Before the 20th century, people did not know that the continents moved around the planet. Continental drift is such a slow process that you can't see land masses shift with the naked eye. Because the continents never stop moving, however, the world map you know today will not look the same in the distant future.
Continental Motion: First Clues
In 1915, Alfred Wegener published "The Origin of Continents and Oceans," a book that shares his theories about continental drift. He wasn't the first to notice how Africa and South America seemed to fit together like jigsaw puzzle pieces. But he was the first to present scientific evidence that showed that these continents were once one land mass.
Scientists discovered the remains of a mesosaurus in two places: South America and the southern part of Africa. Because this extinct reptile could not have swum between the two continents, a likely explanation for its presence in both places is that they were once a single land mass. In the 1950s, new discoveries in fields such as paleomagnetism caused most scientists to accept the fact that continents move. Not only does tectonic motion separate land masses, but it causes earthquakes, makes volcanoes erupt and builds mountains.
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A supercontinent is a land mass composed of other continents. Geologists believe that all the Earth's continents once formed Pangaea, a supercontinent that existed about 225 million years ago. Because the continents are now unique entities, you also see separate oceans, such as the Atlantic and the Pacific.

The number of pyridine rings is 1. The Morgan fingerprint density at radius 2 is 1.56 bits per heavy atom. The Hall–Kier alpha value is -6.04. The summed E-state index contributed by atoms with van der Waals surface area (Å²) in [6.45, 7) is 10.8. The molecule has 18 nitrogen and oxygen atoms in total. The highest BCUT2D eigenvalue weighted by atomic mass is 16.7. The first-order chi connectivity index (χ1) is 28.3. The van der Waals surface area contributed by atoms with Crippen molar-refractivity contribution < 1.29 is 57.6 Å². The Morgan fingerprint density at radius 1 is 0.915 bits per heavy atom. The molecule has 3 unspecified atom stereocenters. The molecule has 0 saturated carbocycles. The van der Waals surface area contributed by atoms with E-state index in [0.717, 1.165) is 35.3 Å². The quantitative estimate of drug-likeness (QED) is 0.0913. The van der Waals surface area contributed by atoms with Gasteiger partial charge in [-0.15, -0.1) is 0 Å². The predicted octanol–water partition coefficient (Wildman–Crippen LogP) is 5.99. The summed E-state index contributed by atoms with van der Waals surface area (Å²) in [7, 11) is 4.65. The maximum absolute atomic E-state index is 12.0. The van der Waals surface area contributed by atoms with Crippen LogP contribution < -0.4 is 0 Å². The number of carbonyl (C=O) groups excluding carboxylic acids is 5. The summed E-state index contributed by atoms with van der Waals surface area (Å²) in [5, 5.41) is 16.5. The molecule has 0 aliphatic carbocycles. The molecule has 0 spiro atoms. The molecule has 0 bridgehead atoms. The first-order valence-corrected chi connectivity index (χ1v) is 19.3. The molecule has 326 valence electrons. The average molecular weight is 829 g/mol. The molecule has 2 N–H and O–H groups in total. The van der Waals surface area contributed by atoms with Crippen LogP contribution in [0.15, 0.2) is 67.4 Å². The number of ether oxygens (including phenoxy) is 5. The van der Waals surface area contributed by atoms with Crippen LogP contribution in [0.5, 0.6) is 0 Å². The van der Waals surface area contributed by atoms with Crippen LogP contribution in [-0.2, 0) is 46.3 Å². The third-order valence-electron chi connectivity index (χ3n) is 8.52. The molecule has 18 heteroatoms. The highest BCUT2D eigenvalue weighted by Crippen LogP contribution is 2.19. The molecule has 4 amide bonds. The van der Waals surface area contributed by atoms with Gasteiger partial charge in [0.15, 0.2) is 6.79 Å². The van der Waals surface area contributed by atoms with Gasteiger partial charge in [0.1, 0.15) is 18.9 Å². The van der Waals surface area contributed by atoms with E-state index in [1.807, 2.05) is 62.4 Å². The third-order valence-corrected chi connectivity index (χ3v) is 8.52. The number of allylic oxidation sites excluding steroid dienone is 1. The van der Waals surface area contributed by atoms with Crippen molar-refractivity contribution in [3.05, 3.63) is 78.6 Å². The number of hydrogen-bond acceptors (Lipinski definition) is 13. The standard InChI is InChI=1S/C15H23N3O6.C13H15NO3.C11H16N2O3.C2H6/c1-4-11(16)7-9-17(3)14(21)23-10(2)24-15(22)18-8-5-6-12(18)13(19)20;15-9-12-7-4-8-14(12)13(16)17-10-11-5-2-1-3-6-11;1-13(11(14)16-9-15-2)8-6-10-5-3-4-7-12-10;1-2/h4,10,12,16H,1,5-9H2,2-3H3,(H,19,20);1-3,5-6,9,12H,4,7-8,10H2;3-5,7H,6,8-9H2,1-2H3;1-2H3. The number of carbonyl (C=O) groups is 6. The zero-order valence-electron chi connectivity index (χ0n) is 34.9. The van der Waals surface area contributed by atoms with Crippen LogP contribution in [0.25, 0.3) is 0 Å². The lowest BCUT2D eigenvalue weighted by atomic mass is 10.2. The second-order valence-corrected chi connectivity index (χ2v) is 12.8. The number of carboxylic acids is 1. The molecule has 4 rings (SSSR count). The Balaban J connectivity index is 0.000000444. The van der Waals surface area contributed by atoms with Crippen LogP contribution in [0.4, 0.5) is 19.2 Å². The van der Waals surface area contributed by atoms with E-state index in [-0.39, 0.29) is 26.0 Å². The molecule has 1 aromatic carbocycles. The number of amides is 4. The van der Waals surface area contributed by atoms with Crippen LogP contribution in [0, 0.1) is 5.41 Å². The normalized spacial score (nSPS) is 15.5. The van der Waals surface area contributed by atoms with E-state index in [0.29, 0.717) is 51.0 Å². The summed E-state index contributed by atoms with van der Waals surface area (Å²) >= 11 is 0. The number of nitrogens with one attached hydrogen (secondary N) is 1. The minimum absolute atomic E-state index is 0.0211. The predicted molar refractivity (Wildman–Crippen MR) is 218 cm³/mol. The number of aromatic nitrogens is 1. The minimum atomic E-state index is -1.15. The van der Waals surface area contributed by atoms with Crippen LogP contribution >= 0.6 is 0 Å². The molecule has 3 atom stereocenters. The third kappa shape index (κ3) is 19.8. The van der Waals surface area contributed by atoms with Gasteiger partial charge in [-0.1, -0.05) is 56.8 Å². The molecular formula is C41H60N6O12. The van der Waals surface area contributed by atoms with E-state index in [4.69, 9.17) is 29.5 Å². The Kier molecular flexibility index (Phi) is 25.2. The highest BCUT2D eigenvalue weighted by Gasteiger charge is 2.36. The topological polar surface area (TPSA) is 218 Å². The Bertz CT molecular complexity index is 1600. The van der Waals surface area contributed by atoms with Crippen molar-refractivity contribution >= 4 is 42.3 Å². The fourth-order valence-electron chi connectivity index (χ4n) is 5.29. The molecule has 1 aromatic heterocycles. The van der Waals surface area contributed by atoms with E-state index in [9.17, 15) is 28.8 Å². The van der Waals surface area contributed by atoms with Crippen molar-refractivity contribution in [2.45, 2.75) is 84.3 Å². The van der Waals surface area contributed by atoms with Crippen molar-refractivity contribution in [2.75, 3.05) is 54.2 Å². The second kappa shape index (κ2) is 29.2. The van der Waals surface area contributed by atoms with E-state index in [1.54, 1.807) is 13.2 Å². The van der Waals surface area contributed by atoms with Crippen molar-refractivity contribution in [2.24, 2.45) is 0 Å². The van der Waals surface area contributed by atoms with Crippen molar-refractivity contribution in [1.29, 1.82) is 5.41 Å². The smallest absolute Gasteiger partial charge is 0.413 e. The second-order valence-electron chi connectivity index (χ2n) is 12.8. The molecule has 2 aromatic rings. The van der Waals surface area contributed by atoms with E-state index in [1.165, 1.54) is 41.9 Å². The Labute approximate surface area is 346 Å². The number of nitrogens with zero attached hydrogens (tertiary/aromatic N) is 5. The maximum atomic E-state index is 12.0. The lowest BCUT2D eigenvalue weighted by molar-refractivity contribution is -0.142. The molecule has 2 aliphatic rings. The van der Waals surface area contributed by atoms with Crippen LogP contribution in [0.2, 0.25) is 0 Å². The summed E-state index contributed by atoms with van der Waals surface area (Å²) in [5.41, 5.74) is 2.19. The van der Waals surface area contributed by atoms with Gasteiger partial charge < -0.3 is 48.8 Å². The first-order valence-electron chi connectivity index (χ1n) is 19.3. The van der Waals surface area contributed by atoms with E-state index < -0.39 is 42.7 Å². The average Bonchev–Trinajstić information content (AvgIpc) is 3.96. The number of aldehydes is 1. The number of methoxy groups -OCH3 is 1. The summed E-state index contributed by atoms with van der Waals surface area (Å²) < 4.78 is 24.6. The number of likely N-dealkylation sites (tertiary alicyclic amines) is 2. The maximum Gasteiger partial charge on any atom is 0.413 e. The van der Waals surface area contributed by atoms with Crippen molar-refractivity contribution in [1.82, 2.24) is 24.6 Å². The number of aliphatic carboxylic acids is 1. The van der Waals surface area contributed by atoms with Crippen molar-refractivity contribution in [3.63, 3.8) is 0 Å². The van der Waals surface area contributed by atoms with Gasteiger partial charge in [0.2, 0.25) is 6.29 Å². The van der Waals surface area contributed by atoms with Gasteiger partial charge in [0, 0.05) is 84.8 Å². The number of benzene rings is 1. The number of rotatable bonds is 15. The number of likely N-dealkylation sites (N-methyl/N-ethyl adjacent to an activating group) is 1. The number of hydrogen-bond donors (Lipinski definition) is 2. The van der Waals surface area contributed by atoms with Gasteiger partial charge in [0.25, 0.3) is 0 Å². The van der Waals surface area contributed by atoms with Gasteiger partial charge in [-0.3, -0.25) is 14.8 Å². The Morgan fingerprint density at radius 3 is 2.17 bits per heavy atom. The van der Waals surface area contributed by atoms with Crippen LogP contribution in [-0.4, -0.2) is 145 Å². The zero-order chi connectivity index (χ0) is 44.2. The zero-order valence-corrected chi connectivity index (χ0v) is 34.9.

It's All About the Plates
Plate tectonic theory explains why continents continue to move. The planet's outer shell consists of plates that move a few centimeters a year. Heat from the Earth's interior causes this motion to happen via convection currents in the mantle. Over a period of millions of years, this slow motion caused the single supercontinent to split into the seven continents you see today.
Plate Activity Changes the Earth's Crust
Most plate movement happens in boundaries that lie between different plates. When plates move away from one another, new crust forms at divergent boundaries. Conversely, tectonic motion destroys crust when one plate moves beneath another at convergent boundaries. At transform boundaries where plates simply move past each other horizontally, the motion does not create or destroy crust. Geologists also observe plate boundary zones where boundaries between plates are not defined well.
View Tectonic Motion in Action
Visit Krafla Volcano in Iceland, and you'll see cracks in the ground that get wider within a few months. Surface cracking between 1975 and 1984 caused displacements in the ground of about 7 meters (22 feet). Scientists can track plate motion on a small scale using laser instruments to take surveys. Satellites help scientists to take precise measurements of locations on Earth to observe how they move. They call this process space geodesy.